Just how the group came be known as the "Ramblers" is lost to history.  "The research is a little iffy," McKee said. "There was a jazz group in the 20s and 30s that was known as the California Ramblers. It included Tommy Dorsey among others. The name may have originated there, or it may have just been that California Ramblers was an appropriate name for the guys on team."

Those guys were a diverse bunch. Some, like McKee and Vohs, rose no higher in the Cal football hierarchy. Conversely, some of the bigger names of that era were one-time Ramblers including: Forrest Klein, Carl Van Heuit, Ray DeJong, Frank Brunk, Jim Hanifan, Will Lotter, Bill Mais, John Ralston, George Stathakis, and Roy Ward.

In at least one instance, a Rambler career became the ticket to varsity stardom, even  bypassing coaching authority. In 1950, Jim Marinos who had come to Cal as an unheralded quarterback from San Diego, was in his fourth year as a Rambler. His path to the varsity blocked first by veterans Dick Erickson and Bob Celeri, later  by young newcomers Brent Ogden and Dick Lee.

Waldorf's practice was for the team to elect captains for each game. A group of varsity players, who had been pals with Marinos since they were all freshmen, felt that after four years he deserved a varsity chance. They also believed that Marinos might have been the best quarterback on campus, despite the younger pair's higher pedigree.

So Marinos' allies lobbied enough of their teammates and he was voted captain for the game against USC, even though he officially was not on the varsity. Waldorf was stunned at the result, but true to his word, he followed their decision and did them one better.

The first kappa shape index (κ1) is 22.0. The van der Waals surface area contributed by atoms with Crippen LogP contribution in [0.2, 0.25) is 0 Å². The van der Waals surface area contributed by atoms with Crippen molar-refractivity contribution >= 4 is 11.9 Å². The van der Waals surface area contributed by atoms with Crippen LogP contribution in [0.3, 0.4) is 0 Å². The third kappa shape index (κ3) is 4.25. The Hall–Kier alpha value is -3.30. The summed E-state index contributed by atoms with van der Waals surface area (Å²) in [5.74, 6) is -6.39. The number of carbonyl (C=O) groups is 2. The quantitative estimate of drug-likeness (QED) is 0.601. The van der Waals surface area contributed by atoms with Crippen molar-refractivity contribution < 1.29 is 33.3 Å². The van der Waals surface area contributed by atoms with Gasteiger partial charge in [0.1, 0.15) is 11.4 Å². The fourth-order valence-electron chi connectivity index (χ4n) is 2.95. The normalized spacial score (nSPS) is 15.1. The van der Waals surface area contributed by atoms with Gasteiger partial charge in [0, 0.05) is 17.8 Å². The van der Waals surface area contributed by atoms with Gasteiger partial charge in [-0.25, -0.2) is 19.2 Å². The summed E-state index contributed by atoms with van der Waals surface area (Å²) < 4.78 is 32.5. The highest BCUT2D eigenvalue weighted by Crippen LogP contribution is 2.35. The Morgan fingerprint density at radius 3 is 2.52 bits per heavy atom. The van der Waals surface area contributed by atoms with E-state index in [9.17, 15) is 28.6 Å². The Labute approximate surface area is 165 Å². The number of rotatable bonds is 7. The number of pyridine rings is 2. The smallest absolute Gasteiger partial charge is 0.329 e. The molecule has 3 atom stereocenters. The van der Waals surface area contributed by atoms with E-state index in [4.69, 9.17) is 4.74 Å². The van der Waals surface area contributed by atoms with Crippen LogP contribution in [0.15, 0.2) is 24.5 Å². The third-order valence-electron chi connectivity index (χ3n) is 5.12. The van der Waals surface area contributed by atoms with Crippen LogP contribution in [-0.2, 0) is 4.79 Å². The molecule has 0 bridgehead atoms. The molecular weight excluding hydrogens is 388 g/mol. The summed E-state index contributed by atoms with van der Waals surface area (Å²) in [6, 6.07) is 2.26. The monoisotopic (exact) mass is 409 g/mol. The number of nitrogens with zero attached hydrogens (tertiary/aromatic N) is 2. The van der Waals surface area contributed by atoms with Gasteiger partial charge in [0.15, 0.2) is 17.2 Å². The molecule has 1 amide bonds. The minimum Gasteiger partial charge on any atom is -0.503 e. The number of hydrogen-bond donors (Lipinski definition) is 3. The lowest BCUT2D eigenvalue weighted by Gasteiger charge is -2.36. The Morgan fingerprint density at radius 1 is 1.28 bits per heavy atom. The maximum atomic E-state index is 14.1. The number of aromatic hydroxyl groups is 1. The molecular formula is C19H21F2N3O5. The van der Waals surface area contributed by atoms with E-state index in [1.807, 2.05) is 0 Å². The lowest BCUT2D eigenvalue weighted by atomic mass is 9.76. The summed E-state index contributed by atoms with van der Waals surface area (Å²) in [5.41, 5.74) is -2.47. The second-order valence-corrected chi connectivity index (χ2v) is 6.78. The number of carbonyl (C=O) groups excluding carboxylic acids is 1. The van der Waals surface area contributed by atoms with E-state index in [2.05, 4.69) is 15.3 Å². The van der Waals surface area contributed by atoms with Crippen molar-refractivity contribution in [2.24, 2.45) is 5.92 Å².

Marinos not only served as captain, he quarterbacked the Bears that game and  the rest of the season, defeating the Trojans on the way to unbeaten (with a Big Game tie) record and a Rose Bowl appearance.

"The only reason I was ever heard of at Cal was because of my buddies stood up for this Rambler," Marinos said.

For others, the Ramblers games, usually preliminaries to the varsity, were their only experience playing in Memorial Stadium.

"We used to play at 11 o'clock in the morning," McKee said. "Besides our parents, the only people in the stands were eight Gremlin (frozen orange juice) vendors and a few more Eskimo Pie (ice cream bar) vendors. By the time of the fourth quarter there might have been 10,000 people there." (Editor's note: a double-header back in those days was a real treat for devoted football fans).

One of those Eskimo Pie salesmen, with a helping hand from Marinos, cost Vohs his chance for varsity glory, or at least exposure.

"Pappy would often bring up Ramblers for the varsity games," Marinos said. "We were told, 'Suit up, warm up with the team and sit on the bench so you can see what's going on.'"  We didn't expect to get in the game."

During warm ups Marinos found some coins on the Memorial Stadium grass and secreted them in his uniform.

"We were sitting on the bench, and Jim Marinos asked me if I wanted an Eskimo Pie," Vohs recalled.

"What would I want an Eskimo Pie for?" I said.

Marinos said years later that it was the middle of third quarter of an "important game". He believed neither of them would play, and he was hungry. "There was an Eskimo Pie guy just down by the rail near the bench," Marinos said.

Using Marinos' money they bought a couple of Eskimo Pies and were sitting on the Cal bench in full uniform munching their Eskimo Pies.

Suddenly one of the Bears' defensive backs was injured and a replacement was needed. Pappy, in an unusual move, summoned Vohs even though he was busy eating.

"Pappy called me to go in, and I got so excited I grabbed my helmet and still had the Eskimo Pie in my hand," Vohs said. "Pappy kind of smiled, looked at the Eskimo Pie and said, 'I'll call you later.'"

The call never came. "It is funny now, but it was terrible at the time," Vohs said.

In a column in the San Francisco Chronicle, Ron Fimrite recounted Waldorf and Vohs meeting one another at a reunion years later. Fimrite said that the coach told Vohs, "I'd have sent you in had that bar been fresh. But it was half gone so I figured you were out of shape."